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July 8 — A National Labor Relations Board order resolving a dispute between rival unions over whose members should perform particular work isn't a final agency order a federal court can review, the U.S. Court of Appeals for the Ninth Circuit ruled ( Pac. Mar. Ass'n v. NLRB, 9th Cir., No. 13-35818, 7/8/16).
Employers and other interested parties generally must await an NLRB final decision to obtain judicial review of a board interlocutory order on which union should perform disputed work.
A federal district court in Oregon had vacated an NLRB order under Section 10(k) of the National Labor Relations Act that said members of an International Brotherhood of Electrical Workers local rather than International Longshore and Warehouse Union members should handle refrigerated cargo containers at the Port of Portland.
The Pacific Maritime Association, a multiemployer group that has labor agreements with the longshoremen's union, said the district court properly applied a U.S. Supreme Court decision that creates an exception to the general rule that courts can't review Section 10(k) orders.
But the Ninth Circuit said in its July 8 decision that the exception doesn't apply because the PMA could intervene in a pending NLRB unfair labor practice proceeding or challenge the NLRB's ultimate unfair labor practice decision in a federal appeals court.
The district court therefore erred in reviewing the Section 10(k) order, the Ninth Circuit said.
The Supreme Court in Leedom v. Kyne, 358 U.S. 184, 43 LRRM 2222 (1958) created an exception to the final order requirement if a party challenging a Section 10(k) order shows the NLRB exceeded its authority and the party would be “wholly deprived” of a means to vindicate its statutory rights if a court couldn't review the order.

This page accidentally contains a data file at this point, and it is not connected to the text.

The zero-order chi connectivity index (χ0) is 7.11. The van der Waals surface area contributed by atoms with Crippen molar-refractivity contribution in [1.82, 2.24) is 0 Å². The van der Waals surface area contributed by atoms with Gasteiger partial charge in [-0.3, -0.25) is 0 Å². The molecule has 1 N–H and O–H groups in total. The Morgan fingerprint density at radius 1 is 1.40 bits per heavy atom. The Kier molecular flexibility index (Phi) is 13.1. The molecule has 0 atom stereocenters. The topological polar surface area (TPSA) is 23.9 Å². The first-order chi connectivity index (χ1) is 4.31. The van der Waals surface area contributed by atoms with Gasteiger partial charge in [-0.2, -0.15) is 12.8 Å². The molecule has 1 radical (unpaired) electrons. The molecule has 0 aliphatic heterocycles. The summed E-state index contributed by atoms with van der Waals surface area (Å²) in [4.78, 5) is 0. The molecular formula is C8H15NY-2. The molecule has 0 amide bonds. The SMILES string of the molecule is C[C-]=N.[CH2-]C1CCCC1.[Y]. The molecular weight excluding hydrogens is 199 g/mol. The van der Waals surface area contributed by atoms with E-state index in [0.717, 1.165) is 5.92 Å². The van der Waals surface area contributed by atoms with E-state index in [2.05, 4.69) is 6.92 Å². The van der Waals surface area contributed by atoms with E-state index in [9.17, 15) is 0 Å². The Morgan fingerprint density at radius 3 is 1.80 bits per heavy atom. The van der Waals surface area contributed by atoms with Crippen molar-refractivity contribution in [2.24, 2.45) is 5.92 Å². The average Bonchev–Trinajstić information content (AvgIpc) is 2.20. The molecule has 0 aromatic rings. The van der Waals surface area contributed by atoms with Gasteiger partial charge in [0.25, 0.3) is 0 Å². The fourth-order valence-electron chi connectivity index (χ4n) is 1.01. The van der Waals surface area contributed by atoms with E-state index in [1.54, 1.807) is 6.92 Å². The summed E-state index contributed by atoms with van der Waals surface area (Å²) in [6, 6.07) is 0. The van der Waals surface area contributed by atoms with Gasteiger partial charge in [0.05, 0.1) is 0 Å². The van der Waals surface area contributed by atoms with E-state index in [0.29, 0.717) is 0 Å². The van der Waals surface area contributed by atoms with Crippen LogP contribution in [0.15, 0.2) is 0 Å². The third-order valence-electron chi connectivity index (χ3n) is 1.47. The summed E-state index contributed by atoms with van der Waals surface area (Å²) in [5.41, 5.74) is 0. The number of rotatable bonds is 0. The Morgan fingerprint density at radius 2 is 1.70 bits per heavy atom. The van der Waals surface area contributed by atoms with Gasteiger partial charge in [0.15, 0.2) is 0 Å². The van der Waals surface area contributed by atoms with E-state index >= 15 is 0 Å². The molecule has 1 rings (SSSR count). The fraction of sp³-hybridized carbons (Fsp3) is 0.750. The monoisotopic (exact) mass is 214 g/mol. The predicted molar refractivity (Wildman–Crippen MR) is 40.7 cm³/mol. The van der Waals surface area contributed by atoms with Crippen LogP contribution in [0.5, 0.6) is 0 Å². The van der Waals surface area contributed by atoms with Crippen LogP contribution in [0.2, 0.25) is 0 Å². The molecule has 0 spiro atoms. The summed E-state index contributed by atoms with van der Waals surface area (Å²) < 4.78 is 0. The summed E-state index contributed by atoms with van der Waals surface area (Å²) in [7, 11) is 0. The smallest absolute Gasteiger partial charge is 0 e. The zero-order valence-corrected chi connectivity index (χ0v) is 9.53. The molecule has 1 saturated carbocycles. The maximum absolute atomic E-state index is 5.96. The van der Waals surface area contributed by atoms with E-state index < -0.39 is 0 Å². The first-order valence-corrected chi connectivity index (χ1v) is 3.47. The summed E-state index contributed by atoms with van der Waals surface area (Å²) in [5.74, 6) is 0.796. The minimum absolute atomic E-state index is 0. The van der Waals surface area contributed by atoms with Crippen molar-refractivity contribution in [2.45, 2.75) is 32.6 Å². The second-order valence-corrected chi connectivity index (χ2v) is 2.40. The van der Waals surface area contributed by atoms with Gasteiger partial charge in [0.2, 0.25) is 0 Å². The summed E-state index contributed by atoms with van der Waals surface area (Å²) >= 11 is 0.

The PMA argued Leedom applies because the NLRB exceeded its authority in issuing the 10(k) order and the association wasn't a party to an unfair labor practice proceeding involving one of its employer-members and the IBEW local.
The NLRB probably exceeded its statutory authority by issuing the 10(k) order because the IBEW members are public employees not covered by the NLRA, the Ninth Circuit said.
But the PMA can't satisfy Leedom's second prong because it has alternative ways to challenge the board's determination, Judge Marsha S. Berzon wrote.
The PMA could seek to intervene in the ongoing unfair labor practice proceeding, the court said.
The PMA argued that since the board denied its bid to intervene in the Section 10(k) proceeding, it probably couldn't succeed in joining the ULP proceeding either.
But “significant differences” exist between a 10(k) proceeding and an unfair labor practice proceeding, the court said. The NLRB also told the district court it wouldn't oppose the PMA's intervention in the unfair labor practice proceeding, the court said.
The NLRB can reconsider in an unfair labor practice proceeding issues it previously decided in a Section 10(k) hearing, the court said.
“We therefore conclude that intervention in the unfair labor practice proceeding presented PMA with a viable alternative path to seeking review of the Board's §10(k) decision,” Berzon wrote.
Even absent intervention, the unfair labor practice proceeding gave the PMA a “meaningful and adequate means” to seek judicial review, the Ninth Circuit said.
NLRA Section 10(f) allows any “person aggrieved” by a final NLRB order to seek judicial review, the court said.
The PMA therefore could ask a federal appeals court to review the NLRB's decision even if it were denied intervention, the court said.
Judges Raymond C. Fisher and Paul J. Watford joined in the decision.
NLRB attorneys in Washington represented the board. Morgan Lewis & Bockius LLP represented the Pacific Maritime Association.
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Text of the opinion is available at http://www.bloomberglaw.com/public/document/Pacific_Maritime_Assn_v_NLRB_Docket_No_1335818_9th_Cir_Sept_05_20/1.
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